Organizing Work will be publishing reviews of films, old and new, about unions and organizing. Written by workers  and organizers, these will differ from standard movie reviews: they will  draw out the lessons about organizing, or comment on the film’s depiction of unions, from the perspective of someone who has engaged in union activity. Here, Nick Walter reviews the 1985 National Film Board of Canada documentary  Final Offer. The review is particularly timely — sadly — given that General Motors is expected to announce today that they are closing all operations in Oshawa, Ontario. 


Burly guys with chains around their necks and gold rings on their fingers, chomping on big cigars. This is the height of the old working class, its trade union politics in action — with all of the problems fully on display too, and completely unselfconsciously.

On the eve of the split between the Canadian Auto Workers (CAW) and United Auto Workers (UAW), some of the biggest names in Canadian labour history, Bob White and Buzz Hargrove (these guys carried with them as much of the trappings of power in Ontario in the 1980s as any Member of Parliament), duke it out against their central office in Detroit on one hand, and an unruly rank-and-file pulling wildcat strikes without their say-so on the other. Oh, and they also seem to have some kind of dispute with the employer.

Scenes of high-tension bargaining and shouting over closed phone lines between union officials and captains of industry are broken up by vivid images of the alienation and hostility of life on the assembly line. Working class self-activity bleeds into official union channels: workers alternate between sabotaging the line by hitting the safety break to get a rest, and (taking their time) filing a grievance with their shop steward.

This documentary is not to be watched without a critical eye towards the union leaders. For example, at around 21:30 Bob White agrees to meet with the chief negotiator for General Motors — alone except for television cameras from the National Film Board of Canada. The fact that this meeting is recorded without a hint of apprehension is noteworthy. Here you have the chief negotiator for thousands of workers meeting with the company alone, in a nice hotel room, to see the offer from the big guy himself. Instead of exchanging offers as equal parties, and instead of being accountable to his people while at the table, White, an “independent-minded” person, goes into a situation where a personal relationship trumps collective force. In many unions this would be considered a serious mistake, if not crossing the line. But people like White believe that when it comes to this level of power, the rules are different.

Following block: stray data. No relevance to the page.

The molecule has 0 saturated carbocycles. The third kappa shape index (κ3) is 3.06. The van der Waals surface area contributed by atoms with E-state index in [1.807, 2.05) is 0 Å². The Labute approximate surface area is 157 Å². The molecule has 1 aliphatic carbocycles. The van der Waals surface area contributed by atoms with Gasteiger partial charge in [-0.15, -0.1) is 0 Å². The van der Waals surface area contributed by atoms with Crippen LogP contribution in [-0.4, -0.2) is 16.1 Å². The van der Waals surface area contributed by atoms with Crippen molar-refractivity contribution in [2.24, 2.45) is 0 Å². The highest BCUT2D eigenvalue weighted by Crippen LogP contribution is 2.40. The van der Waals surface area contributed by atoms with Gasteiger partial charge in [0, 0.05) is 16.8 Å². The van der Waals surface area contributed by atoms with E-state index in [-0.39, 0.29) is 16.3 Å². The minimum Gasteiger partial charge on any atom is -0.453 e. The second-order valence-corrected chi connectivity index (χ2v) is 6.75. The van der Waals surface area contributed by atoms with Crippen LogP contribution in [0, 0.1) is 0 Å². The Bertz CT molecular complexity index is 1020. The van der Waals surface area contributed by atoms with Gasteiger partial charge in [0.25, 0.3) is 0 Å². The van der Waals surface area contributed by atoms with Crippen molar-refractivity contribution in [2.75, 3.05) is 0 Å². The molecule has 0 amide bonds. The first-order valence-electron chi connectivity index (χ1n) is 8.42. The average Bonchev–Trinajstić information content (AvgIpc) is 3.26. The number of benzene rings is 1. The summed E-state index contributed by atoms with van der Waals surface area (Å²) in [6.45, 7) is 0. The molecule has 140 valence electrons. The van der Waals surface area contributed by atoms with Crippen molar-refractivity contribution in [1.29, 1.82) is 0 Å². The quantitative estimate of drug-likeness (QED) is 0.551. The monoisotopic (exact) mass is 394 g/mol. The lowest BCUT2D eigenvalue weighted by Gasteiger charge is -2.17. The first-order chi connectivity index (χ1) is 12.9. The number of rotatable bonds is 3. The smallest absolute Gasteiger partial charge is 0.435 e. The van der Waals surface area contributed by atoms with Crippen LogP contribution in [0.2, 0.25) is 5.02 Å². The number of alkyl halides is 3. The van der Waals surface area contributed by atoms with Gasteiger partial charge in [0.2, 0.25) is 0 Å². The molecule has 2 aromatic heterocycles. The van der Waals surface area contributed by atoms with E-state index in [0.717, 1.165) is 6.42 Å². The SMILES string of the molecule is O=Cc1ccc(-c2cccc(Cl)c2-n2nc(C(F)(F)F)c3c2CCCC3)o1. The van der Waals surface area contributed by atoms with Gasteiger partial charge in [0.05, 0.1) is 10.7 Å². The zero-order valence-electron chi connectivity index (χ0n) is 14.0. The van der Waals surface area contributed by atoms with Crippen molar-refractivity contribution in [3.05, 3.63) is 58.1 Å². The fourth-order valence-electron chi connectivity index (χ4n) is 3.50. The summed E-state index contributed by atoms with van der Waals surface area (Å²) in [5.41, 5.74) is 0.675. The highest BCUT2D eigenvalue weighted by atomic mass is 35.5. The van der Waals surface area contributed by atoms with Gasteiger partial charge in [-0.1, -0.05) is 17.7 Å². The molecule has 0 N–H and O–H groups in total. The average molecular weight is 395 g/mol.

Another moment to watch for is the reaction of the union leaders to the wildcat strikes that break out when the rank and file grows impatient and the uneasy transmission belt (no pun intended) between workers’ own capacity for organising, and the union machine, begins to fray. The union leaders at the table take offence: many think this isn’t the result of the boiling anger of the people working on the assembly line but instead is simply political machinations inside the union. With strikes come power, but when you are bargaining the cessation of chaos is the bargaining chip. With workers out wildcatting independently of leadership, the union is walking a fine line between turning up the heat on the company and burning the whole house down.

One last point to consider is the role of Canadian nationalism in all of this. As mentioned above, this is the prequel to a story many Canadians know well: the CAW breaks away from its American parent body and forms the largest private sector union in the country. The role they play, though, is to repackage and sell the same shabby deal the Americans got. They dress it up in progressive nationalist rhetoric, and use that to consolidate power in their dispute with the UAW. In other words, nationalism plays the same role here it always does: it is largely a fight without content, just a useful tool for those who want to further their own agenda.

After all, the same General Motors plants in the city of Oshawa, Ontario which we see in the documentary are now closing. Many want to blame this outcome on the NAFTA trade talks. However, we need to look at why we are getting appeals for greater national unity in the face of diminishing returns in this sector. These plants are closing even after Jerry Dias, the current president of Unifor, which the CAW merged into, agreed to seriously downgrade the quality of the pensions, during concession bargaining in 2016. He defended this action by saying it would bring job security to the workers in the plant, and the community around them. Obviously that didn’t work. Populist appeals to nationalism are happening in the USA too, and workers there are losing ground the same way Canadian workers are. A Canadian version of the same UAW machine has clearly failed to address these problems.

The bottom line is, this is probably one of the better union documentaries going because of its striking honesty. It shows unions warts and all — it’s not a simple propaganda piece for the union, but not one for the company either.  It paints a realistic picture of trade union politics without erring too much towards cynicism. All of this conflict behind the scenes — not just between the union and the company, but between different union officials, and between union officials and shopfloor leaders — is a pretty good rebuttal to anyone who complains about the decline of the old trade unions or the lack of working class unity today.

Want to write a movie review for  Organizing Work? Email us at contact@organizing.work !